By SALONEE MISTRY
Monash University architecture students have shot down claims students seen sleeping outdoors in beds on campus were protesting heavy student workloads, or climate change.
Monash student Facebook group Stalkerspace was yesterday filled with speculation about the odd Caulfield campus-sighting.
While some believed they were protesting on behalf of overworked university students, others thought it had something to do with global warming.
In fact, the outdoor slumber party was a public display of art created by two architecture students for their mid-semester evaluation.
Third year students Leia Parascandalo and Ellen Chick said their mid-semester evaluation was in no way politically motivated and they were surprised it had been interpreted as such.
“We had to create a piece of public art on campus with an identifying theme and we chose ‘mundane’ for it,” Ms Parascandalo said.
“Our idea was to show the mundane was a part of our everyday uni experience and it was never supposed to be a political statement of any sort," she said.
“We wanted to see how people responded to a very familiar setting in a completely different context."
Ms Parascandalo and Ms Chick put up a bed with a mattress, blanket, a table lamp, rug and re-created all the elements found in a typical bedroom setting.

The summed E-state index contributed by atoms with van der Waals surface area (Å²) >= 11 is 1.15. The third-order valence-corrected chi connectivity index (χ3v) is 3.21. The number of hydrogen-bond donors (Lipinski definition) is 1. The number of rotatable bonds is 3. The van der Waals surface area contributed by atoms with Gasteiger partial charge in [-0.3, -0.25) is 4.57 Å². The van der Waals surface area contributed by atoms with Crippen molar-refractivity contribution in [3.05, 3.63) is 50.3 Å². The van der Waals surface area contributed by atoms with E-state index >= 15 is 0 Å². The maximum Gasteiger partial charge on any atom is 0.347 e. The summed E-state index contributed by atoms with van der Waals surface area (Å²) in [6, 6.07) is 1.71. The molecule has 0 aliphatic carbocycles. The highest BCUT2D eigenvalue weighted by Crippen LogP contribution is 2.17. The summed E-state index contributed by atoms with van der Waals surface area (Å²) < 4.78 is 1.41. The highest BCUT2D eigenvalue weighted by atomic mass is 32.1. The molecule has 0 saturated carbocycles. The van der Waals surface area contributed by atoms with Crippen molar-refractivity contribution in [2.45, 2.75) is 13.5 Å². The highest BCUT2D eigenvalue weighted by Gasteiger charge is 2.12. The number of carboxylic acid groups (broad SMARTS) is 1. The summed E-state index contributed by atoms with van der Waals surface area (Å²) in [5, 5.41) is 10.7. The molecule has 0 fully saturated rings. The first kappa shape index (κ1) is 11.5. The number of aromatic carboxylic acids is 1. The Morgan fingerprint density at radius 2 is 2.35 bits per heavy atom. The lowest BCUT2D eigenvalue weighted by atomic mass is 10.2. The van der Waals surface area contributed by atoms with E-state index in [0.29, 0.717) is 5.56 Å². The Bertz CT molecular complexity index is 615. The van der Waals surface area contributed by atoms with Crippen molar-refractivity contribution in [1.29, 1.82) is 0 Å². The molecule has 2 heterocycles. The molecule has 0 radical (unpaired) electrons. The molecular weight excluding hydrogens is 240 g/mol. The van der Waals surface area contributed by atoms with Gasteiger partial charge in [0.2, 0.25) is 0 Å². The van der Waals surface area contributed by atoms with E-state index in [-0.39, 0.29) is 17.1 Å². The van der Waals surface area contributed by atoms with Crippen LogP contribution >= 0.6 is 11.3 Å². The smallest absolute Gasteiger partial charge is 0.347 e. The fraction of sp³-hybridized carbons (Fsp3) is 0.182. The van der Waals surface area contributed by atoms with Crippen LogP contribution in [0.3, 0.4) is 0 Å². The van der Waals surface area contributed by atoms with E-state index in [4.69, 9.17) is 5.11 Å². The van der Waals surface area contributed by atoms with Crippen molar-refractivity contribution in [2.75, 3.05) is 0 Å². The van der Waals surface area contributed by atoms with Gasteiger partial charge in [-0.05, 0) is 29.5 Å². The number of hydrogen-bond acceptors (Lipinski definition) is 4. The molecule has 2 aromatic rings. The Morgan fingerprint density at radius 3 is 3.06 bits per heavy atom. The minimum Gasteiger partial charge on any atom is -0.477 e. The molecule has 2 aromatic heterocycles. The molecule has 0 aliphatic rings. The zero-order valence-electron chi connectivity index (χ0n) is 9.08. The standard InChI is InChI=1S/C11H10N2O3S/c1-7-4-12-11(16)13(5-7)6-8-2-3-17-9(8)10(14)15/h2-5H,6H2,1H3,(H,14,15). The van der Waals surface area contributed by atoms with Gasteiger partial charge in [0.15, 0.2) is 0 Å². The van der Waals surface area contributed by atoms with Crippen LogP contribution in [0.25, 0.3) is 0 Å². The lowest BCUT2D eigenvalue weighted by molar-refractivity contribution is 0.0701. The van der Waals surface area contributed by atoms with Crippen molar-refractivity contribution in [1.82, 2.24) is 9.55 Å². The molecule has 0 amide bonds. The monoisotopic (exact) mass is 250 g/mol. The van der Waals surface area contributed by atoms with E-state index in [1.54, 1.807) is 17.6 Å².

The students then set it up in four different locations across campus. They started in the courtyard in between the library and Building G; then moved to the middle of the oval; from there to the stairwell in Building F and, finally, to their architecture studio in the same building.
Ms Chick said, while they wanted to see how people would react to a familiar setting in an unusual context, they did not anticipate they would be branded political activists.
“We were reading the comments online and were wondering who were these people who were claiming ownership of our project,” Ms Chick said.
“We then thought the protest angle might have stemmed from a climate change protest at Clayton campus a few days before, where people slept in the campus centre and probably people thought there was a relation.
“No one really came up to us and asked us anything. There were just the occasional comments of people saying that what we were doing was 'cool' and that was it."
The comments on social media had Ms Parasacandalo and Ms Chick excited as they said it gave their project an unexpected depth.
They were anticipating to wait for a panel on Thursday before letting their peers know what the odd art installation was in aid of.
However, a few hours after they began, Ms Parascandalo posted on Facebook to take ownership of the project as they felt things were getting out of hand.
“It was getting out of hand and becoming too political for Ellen and my comfort,” Ms Parascandalo said.
Sightings of them in the bed led to a Facebook poll being created to garner how overworked students thought they were.
The poll read “the point of these protests is to say that students don’t get enough sleep because they are studying round the clock. Over the coming weeks more protests are planned”.
Ms Parascandalo and Ms Chick are confident they will have plenty to report on during their panel on Thursday.